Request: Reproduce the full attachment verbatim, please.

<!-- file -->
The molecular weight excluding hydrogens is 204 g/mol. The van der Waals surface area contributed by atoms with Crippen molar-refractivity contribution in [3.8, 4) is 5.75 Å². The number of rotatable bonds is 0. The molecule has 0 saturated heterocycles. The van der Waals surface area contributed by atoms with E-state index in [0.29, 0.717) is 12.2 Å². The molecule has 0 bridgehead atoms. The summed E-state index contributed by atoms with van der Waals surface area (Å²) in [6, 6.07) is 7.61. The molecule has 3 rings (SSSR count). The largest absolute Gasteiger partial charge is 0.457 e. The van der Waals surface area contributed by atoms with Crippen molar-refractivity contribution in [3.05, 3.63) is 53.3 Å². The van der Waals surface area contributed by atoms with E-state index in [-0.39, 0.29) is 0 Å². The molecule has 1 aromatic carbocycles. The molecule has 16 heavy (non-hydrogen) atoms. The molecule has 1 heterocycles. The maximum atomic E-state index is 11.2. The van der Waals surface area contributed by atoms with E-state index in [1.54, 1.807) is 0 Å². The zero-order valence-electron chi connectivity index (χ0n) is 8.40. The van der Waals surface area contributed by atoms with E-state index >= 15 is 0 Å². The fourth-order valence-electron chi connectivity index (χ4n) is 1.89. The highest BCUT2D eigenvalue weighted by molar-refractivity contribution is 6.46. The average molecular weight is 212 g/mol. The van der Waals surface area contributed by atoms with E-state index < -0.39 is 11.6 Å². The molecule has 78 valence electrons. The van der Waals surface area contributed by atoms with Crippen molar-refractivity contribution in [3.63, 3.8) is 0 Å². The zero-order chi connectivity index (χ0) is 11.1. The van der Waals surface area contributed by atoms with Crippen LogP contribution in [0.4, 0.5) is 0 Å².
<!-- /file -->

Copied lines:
The molecular weight excluding hydrogens is 204 g/mol. The van der Waals surface area contributed by atoms with Crippen molar-refractivity contribution in [3.8, 4) is 5.75 Å². The number of rotatable bonds is 0. The molecule has 0 saturated heterocycles. The van der Waals surface area contributed by atoms with E-state index in [0.29, 0.717) is 12.2 Å². The molecule has 0 bridgehead atoms. The summed E-state index contributed by atoms with van der Waals surface area (Å²) in [6, 6.07) is 7.61. The molecule has 3 rings (SSSR count). The largest absolute Gasteiger partial charge is 0.457 e. The van der Waals surface area contributed by atoms with Crippen molar-refractivity contribution in [3.05, 3.63) is 53.3 Å². The van der Waals surface area contributed by atoms with E-state index in [-0.39, 0.29) is 0 Å². The molecule has 1 aromatic carbocycles. The molecule has 16 heavy (non-hydrogen) atoms. The molecule has 1 heterocycles. The maximum atomic E-state index is 11.2. The van der Waals surface area contributed by atoms with E-state index in [1.54, 1.807) is 0 Å². The zero-order valence-electron chi connectivity index (χ0n) is 8.40. The van der Waals surface area contributed by atoms with E-state index >= 15 is 0 Å². The fourth-order valence-electron chi connectivity index (χ4n) is 1.89. The highest BCUT2D eigenvalue weighted by molar-refractivity contribution is 6.46. The average molecular weight is 212 g/mol. The van der Waals surface area contributed by atoms with E-state index < -0.39 is 11.6 Å². The molecule has 78 valence electrons. The van der Waals surface area contributed by atoms with Crippen molar-refractivity contribution in [3.63, 3.8) is 0 Å². The zero-order chi connectivity index (χ0) is 11.1. The van der Waals surface area contributed by atoms with Crippen LogP contribution in [0.4, 0.5) is 0 Å².